For centuries, the great British loo has been a matter of envy to the rest of the world.
Thanks to the efforts of pioneers like the legendary Thomas Crapper, we have long since led the world in comfort and hygiene.
Now, however, that could be about to change.
For most of us, the squat toilet is nothing more than a staple of horror stories about old-fashioned French service stations or the exploits of adventurous backpackers in far-flung parts of India.
But this basic form of plumbing, also known as a Turkish toilet or Nile pan, could be coming to a shopping centre near you - and all in the name of cultural sensitivity.
From next week, shoppers in Rochdale who push open the cubicle door expecting the reassuring sight of a modern, clean lavatory could instead be faced with little more than a hole in the ground.
Bosses of the Greater Manchester town's Exchange mall have installed two as part of an upgrade costing several thousand pounds after attending a cultural awareness course run by a local Muslim community activist.
A familiar sight in parts of the Middle East, and still sometimes seen in France and Italy, the toilets require users to squat above them, rather than sitting.
With one in ten of Rochdale's population of Pakistani or Bangladeshi origin, centre managers say they have been told some members of the local Asian community prefer them for cultural reasons.
The town hit the headlines during this year's General Election campaign when pensioner Gillian Duffy was dismissed by Gordon Brown as a 'bigoted woman' when she voiced concern about immigration.
News of the introduction of squat toilets was met by disbelief, however.
'This strikes me as a classic case of excessive pandering to a politically correct minority,' said Philip Davies, Conservative MP for Shipley.
'We in Britain are rightly proud of our toilets, and the onus is on people who come to this country to appreciate them for what they are.
'It's absolutely ludicrous - Thomas Crapper would be turning in his grave!'
The Exchange shopping centre is in the process of refurbishing its ladies' and gents' toilets, and the changes were made after managers went on a cultural training course.
It was hosted by Ghulam Rasul Shahzad, a retired Rochdale Council training officer who runs courses for the groups including the police on cultural understanding and community cohesion.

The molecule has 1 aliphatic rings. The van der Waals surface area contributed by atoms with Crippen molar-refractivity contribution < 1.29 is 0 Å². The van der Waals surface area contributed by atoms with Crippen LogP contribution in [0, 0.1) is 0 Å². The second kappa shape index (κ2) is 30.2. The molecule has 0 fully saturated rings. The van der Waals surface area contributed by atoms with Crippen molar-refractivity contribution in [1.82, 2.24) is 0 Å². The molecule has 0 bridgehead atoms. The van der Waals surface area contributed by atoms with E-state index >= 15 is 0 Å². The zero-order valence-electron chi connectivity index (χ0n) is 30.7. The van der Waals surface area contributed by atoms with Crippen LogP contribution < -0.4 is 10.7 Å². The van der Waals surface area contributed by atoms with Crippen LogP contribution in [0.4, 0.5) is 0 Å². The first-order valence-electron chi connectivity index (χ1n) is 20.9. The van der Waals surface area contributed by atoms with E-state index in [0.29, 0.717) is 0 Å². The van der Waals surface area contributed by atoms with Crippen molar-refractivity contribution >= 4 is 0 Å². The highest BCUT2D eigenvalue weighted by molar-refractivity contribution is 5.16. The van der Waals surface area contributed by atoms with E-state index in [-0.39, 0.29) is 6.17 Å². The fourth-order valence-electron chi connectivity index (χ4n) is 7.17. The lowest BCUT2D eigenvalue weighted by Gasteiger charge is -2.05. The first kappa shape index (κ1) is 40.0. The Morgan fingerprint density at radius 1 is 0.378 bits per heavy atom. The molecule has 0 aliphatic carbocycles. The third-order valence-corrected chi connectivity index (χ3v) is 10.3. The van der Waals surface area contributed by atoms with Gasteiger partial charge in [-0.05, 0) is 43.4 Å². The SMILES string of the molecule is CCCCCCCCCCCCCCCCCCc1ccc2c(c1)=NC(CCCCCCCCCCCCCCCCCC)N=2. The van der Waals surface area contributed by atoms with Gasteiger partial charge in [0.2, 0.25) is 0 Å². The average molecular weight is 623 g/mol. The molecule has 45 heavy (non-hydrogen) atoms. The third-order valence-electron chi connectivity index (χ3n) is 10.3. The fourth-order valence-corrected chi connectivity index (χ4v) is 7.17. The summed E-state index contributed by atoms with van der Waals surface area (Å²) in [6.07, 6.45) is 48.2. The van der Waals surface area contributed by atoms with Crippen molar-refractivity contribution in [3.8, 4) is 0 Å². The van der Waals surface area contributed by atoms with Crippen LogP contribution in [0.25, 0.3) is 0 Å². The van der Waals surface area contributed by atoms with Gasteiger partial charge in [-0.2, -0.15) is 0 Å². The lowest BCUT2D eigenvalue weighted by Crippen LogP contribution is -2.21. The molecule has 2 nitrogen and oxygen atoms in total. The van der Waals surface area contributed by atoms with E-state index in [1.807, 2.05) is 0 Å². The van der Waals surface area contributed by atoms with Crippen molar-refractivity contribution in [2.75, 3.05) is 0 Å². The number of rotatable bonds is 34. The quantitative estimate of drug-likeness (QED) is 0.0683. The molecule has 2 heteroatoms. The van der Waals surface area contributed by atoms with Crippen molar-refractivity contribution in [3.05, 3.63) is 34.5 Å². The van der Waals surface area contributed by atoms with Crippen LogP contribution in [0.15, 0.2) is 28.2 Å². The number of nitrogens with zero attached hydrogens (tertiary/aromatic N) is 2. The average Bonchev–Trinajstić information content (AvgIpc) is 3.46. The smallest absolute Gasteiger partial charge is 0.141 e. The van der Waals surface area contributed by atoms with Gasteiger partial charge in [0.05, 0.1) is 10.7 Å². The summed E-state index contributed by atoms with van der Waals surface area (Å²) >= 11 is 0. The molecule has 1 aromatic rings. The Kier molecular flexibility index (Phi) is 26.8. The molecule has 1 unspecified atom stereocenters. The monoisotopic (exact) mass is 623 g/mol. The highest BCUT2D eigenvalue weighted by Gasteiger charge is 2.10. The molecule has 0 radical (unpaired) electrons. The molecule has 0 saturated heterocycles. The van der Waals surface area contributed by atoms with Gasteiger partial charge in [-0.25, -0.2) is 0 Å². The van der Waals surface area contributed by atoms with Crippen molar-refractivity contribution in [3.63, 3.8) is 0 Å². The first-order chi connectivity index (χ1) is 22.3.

A former Labour council candidate, Mr Shahzad received the OBE from the Queen last month for his services to the community and social housing.
He was last year given a Community Crimefighter Award by the then Prime Minister, Mr Brown.
Mr Shahzad took shopping centre manager Lorenzo O'Reilly and his team on a tour around Rochdale's Central Mosque, including a look at its toilets, as part of the course.
'The management at the centre were very committed to improving the service they offered to the community and were very responsive,' he said.
'We always work together to understand each other from both sides and find a balance.
'That is the beauty of Rochdale. That is why I am proud to be a Rochdalian.'
A spokeswoman for the centre said: 'We regularly receive cultural awareness training from Ghulam and when we were planning the toilets this was something that cropped up.'
As a result, when the facilities reopen next Monday, both the ladies' and gents' will have a cubicle containing a squat toilet.
Turkish or squat toilets are favoured over flush toilets in many parts of Asia as they don't require expensive modern plumbing systems.
Proponents of what some campaigners call the natural posture toilet claim there are health benefits to squatting, rather than sitting.
Canterbury Prison recently installed one for foreign inmates as part of a £17,000 upgrade.
But they are regarded as unhygienic and backward in many parts of the world - infamously, a controversial sculpture briefly displayed at EU offices in Brussels last year lampooning member states depicted Bulgaria as a squat toilet.
Mike Bone, of the British Toilet Association, warned the washing facilities associated with squat toilets could pose a hygiene hazard.
'We really don't see a need for them,' he said.
'Space for public toilets in places like shopping centres is already at a premium, and if this is meant to cater for Muslims we would point out that the vast majority use normal toilets in their own homes.'